Every fifteen to thirty seconds her face contorts in pain, she gasps and clutches her left hip. But she carries on the conversation as quickly as she can, as if it didn’t happen, hoping I didn’t notice.
She apologized that she was too sick to tell her story of her 5 alcoholic brothers who all died of cancer. She was very concerned that she’d give me her cold.
I asked him how he felt about being on the radio. “well, I’ve been on the radio before, in Scotland”. So it wasn’t that exciting to you? I asked. No. I enquired if it was worth doing the project at all. He said that yes, most definitely it was worth doing.
I asked if he thought a nursing home was a good place for creative projects like mine. Yes, he said “because people like me are written off”. We talked about what that expression means and agreed that it is an accurate one.
I asked him what kind of project would make sense in a nursing home, if not radio. “I would immediately think radio is the best to portray different viewpoints, to show we shouldn’t be written off”.
Lastly, I asked him, that if I had more time to make more radio shows, what should they be about. “they should be about the craft room”.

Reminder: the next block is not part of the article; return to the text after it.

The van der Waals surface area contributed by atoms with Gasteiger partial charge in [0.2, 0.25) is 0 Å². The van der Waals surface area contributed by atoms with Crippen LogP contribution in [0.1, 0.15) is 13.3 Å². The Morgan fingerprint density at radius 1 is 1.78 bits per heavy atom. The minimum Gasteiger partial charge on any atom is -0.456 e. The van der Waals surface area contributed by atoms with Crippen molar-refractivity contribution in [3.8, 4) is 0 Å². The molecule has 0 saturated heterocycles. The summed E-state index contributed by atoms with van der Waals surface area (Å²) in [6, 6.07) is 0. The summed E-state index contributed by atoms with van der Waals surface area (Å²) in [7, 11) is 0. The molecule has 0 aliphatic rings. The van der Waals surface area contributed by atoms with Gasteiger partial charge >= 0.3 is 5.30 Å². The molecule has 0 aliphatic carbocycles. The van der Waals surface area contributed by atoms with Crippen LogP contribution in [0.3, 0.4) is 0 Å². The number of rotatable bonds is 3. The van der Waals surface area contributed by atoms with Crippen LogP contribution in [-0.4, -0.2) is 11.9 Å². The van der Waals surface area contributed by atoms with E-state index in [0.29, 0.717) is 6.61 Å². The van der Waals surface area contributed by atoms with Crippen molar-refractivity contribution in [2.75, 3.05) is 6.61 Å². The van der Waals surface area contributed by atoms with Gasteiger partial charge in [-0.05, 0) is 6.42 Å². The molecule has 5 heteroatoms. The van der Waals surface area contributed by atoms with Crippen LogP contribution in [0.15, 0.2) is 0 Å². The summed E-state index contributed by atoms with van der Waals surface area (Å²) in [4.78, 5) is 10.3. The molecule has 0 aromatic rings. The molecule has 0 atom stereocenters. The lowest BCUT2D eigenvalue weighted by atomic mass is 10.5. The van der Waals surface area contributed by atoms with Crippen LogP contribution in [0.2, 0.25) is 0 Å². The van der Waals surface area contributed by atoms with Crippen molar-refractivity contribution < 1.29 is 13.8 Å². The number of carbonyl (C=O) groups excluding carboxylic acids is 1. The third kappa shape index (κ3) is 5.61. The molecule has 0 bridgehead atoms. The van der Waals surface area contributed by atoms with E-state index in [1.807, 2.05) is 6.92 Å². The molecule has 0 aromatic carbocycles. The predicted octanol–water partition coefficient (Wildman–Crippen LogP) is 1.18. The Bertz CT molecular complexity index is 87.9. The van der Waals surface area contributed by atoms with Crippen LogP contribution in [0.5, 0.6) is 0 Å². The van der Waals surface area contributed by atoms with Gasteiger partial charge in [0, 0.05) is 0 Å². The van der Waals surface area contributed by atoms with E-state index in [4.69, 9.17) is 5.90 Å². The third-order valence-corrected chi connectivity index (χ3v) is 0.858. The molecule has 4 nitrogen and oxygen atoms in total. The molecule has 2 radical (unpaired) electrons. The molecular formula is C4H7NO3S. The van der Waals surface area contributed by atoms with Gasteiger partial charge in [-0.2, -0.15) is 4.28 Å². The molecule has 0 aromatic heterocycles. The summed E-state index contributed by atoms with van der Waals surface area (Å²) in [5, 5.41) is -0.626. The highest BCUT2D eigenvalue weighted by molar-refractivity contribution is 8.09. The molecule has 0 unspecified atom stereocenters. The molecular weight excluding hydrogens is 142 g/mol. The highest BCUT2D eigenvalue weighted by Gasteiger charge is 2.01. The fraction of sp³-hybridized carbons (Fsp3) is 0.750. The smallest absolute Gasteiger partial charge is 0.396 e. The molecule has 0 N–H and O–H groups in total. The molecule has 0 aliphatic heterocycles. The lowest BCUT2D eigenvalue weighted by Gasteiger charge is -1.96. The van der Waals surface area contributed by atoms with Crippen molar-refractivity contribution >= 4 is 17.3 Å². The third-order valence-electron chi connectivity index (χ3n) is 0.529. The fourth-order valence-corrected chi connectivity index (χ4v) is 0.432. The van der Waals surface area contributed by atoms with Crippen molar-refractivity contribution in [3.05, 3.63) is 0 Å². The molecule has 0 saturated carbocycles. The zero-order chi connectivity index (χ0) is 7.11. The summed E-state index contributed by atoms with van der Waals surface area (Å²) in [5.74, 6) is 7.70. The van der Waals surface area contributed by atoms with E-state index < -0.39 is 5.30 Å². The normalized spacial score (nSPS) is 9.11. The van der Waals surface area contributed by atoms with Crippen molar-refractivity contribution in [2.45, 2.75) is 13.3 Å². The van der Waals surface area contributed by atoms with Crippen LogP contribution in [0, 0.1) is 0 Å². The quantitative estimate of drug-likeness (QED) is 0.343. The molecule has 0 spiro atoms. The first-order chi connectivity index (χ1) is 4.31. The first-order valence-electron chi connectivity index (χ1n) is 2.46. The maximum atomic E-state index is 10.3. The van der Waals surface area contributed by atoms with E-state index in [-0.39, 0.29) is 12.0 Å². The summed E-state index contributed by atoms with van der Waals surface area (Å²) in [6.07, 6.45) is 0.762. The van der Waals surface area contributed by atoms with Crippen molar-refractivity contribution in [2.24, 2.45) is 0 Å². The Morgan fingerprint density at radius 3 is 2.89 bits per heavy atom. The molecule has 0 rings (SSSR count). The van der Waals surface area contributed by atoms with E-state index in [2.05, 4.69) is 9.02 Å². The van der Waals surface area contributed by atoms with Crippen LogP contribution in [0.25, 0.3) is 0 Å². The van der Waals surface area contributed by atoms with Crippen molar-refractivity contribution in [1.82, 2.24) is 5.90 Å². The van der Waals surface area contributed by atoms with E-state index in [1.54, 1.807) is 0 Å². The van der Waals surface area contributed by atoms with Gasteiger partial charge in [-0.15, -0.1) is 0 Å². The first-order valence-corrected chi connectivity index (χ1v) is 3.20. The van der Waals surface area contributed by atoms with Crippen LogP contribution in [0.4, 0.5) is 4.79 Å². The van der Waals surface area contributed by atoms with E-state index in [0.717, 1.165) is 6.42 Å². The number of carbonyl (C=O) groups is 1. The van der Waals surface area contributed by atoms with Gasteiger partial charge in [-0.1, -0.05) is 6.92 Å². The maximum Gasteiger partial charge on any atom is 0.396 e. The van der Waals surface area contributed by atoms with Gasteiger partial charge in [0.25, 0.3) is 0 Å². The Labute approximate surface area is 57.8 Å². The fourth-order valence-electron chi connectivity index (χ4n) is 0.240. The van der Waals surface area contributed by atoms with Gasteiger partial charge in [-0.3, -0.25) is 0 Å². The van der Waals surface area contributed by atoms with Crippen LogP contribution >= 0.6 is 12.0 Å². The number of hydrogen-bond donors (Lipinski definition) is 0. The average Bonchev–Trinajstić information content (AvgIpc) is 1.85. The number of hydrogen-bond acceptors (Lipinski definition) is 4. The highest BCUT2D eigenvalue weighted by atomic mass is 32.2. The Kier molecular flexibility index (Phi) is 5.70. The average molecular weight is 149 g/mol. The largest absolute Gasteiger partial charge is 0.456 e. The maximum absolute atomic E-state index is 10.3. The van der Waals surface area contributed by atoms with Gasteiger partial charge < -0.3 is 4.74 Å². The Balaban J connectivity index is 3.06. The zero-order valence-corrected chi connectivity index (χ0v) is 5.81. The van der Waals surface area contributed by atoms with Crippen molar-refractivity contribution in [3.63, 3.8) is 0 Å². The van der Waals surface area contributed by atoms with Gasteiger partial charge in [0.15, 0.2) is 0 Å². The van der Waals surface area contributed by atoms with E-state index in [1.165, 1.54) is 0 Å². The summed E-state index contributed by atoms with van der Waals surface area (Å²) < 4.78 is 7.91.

A nurse was listening to the radio while Anne Laliberty was in the studio. Afterwards he came up to me and said that she had a really great point. That most people see only white hair and a wheel chair, they don’t take the time to get to know the person for who they are.
Many, Many thanks to all of the participants, collaborators and contributors of this project: Dorothy Barnett, Richard Blair, Edna Rutherford, Thelma Butcher, Lorette Watson, Albert Cockburn, Safi Hussein, Karen Boutlier, Diane, Barbara D'Alosio, Alice Sheean, Margaret, Anne Laliberty, Jan at the front door, Betty Milne, Sarah Morris at CJAM, Judy Harling, Mary Fitzgerald, and Nancy Musson at Huron Lodge, Alana Bartol, Dave at Wavemach, Josh, Hiba, Justin, Michelle and everyone at Broken City Lab, Michelle Le Chien at Arts Council Windsor and Region.
Biggest thanks to Nadja Pelkey for all of her hard work on the project, and to the Neighbourhood Spaces program for the generous funding that made the project possible.